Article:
SteveWh - 11:58 pm on Oct 22, 2011 (gmt 0)
To have the link bars automatically calculated for you (and auto-regenerated if you reorganize the structure of your website) like your current FrontPage method does, you'd need to replicate the relationships among your pages in a database and do the link bar code generation with PHP. I've never heard of anybody doing that. My suggestion... don't bother. The goal should be a replacement method that is good enough, not one that perfectly duplicates the original. The end result will probably be an improvement, even if it doesn't seem so at first.
If you're lucky, you might find that one or more of the following applies to your site:
1) Some or most of the link bars are extraneous clutter that add little value to the page. If you remove them, not much will be lost. If you have a sitemap, you can just put a link to the sitemap on each page, and get rid of unnecessary FP-generated link bars. Every link bar you delete is one that you don't have to convert.
2) Many of your pages (or groups of them) have identical link bars. Those link bars can be replaced with static HTML link bar code. It is even possible to preserve the FrontPage-generated link bar code (which is already in each of your files), but just make it "non-webbot" code so that FP doesn't manage the code anymore.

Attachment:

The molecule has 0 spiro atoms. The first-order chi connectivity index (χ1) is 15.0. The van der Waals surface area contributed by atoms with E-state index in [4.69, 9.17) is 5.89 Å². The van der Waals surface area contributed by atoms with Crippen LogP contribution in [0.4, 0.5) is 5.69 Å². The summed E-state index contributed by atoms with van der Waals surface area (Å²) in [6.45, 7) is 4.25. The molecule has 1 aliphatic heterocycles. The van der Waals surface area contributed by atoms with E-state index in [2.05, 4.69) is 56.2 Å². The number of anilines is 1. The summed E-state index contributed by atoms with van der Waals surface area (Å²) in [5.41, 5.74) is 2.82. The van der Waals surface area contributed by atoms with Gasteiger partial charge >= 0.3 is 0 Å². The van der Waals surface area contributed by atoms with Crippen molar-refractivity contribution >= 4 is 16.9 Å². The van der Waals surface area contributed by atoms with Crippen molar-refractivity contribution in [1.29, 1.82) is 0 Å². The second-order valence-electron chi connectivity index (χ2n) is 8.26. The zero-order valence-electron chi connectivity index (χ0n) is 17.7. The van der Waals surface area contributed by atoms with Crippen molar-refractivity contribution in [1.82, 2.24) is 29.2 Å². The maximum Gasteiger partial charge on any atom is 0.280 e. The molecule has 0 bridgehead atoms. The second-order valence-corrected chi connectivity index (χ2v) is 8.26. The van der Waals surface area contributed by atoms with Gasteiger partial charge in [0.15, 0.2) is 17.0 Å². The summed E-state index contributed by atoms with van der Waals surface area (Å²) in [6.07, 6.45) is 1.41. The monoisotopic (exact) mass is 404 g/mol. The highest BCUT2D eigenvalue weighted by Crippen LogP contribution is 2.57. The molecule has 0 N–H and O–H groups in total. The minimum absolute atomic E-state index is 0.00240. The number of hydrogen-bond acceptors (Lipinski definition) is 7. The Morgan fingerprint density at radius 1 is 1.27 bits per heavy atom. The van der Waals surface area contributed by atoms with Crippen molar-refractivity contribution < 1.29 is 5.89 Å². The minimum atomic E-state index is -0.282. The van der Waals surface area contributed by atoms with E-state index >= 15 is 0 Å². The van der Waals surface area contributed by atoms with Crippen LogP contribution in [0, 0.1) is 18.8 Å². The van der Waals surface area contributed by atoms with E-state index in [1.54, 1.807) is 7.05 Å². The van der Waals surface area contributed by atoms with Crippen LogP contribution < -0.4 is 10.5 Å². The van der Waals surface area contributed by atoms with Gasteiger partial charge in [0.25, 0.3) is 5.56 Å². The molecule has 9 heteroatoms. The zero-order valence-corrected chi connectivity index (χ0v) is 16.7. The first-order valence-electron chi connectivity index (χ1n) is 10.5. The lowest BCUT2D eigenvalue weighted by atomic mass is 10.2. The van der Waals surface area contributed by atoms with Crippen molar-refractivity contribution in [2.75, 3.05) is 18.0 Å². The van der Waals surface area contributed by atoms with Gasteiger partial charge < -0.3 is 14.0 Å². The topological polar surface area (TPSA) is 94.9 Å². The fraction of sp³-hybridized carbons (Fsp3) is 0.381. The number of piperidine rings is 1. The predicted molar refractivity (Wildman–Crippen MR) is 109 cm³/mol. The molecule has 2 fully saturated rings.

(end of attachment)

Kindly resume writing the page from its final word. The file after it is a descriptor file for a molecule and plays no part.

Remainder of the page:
Contrary to what you'd think from looking at FrontPage-generated link bar code, a basic link bar is very simple. It's just a set of hyperlinks grouped together:
Textual link bar (horizontal):
Graphical link bar (adding the <br> makes it vertical):
<a href="/index.htm"><img src="/images/home.gif" alt="Home" title="Home"></a>
<a href="/sitemap.htm"><img src="/images/sitemap.gif" alt="Sitemap" title="Sitemap"></a>
When I converted my site, I ended up just deleting most of my FP link bars even though I knew how to convert them. Instead, I made a top navigation link bar (Home, Sitemap, etc.), put it in a .php file, and included it into the header of each page.
There was one set of pages closely related to each other where I wanted to preserve the existing link bars from each page in the set to all the other related pages. After some study of the HTML code, I saw how to remove their status as "webbots" and yet preserve the HTML code that the webbots had generated. That left me with plain HTML link bars in those locations.
There are complicating details of doing the conversion that you'll need to understand by studying your code and using web searches if necessary to learn about how FrontPage works "under the hood". Go slowly and carefully.
The key concepts are:
1. You might not need as many links bars as you currently have.
2. The basic HTML code for a link bar is so simple that putting them into your pages manually is not that difficult, and the FrontPage method of managing the navigation structure, auto-calculating parent/child relationships, and auto-generating the link bar code might not really be saving you anywhere near the amount of time and trouble that you thought when you first started using the FP link bar methods.